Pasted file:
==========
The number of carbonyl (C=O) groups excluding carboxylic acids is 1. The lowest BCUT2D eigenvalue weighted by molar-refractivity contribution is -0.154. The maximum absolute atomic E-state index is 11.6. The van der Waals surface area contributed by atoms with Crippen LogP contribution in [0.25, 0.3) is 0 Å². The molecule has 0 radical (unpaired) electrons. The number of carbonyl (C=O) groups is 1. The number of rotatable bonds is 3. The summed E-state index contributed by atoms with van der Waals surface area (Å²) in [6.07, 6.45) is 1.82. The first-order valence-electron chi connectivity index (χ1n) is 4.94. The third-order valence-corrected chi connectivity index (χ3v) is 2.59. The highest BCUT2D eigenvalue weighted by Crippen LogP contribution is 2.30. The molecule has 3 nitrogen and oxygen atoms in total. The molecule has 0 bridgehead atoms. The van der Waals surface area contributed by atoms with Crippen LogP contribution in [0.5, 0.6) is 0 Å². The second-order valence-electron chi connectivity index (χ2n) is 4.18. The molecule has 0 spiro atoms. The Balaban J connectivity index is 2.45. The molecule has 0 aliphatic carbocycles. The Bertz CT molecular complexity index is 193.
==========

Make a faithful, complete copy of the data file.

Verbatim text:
The number of carbonyl (C=O) groups excluding carboxylic acids is 1. The lowest BCUT2D eigenvalue weighted by molar-refractivity contribution is -0.154. The maximum absolute atomic E-state index is 11.6. The van der Waals surface area contributed by atoms with Crippen LogP contribution in [0.25, 0.3) is 0 Å². The molecule has 0 radical (unpaired) electrons. The number of carbonyl (C=O) groups is 1. The number of rotatable bonds is 3. The summed E-state index contributed by atoms with van der Waals surface area (Å²) in [6.07, 6.45) is 1.82. The first-order valence-electron chi connectivity index (χ1n) is 4.94. The third-order valence-corrected chi connectivity index (χ3v) is 2.59. The highest BCUT2D eigenvalue weighted by Crippen LogP contribution is 2.30. The molecule has 3 nitrogen and oxygen atoms in total. The molecule has 0 bridgehead atoms. The van der Waals surface area contributed by atoms with Crippen LogP contribution in [0.5, 0.6) is 0 Å². The second-order valence-electron chi connectivity index (χ2n) is 4.18. The molecule has 0 spiro atoms. The Balaban J connectivity index is 2.45. The molecule has 0 aliphatic carbocycles. The Bertz CT molecular complexity index is 193.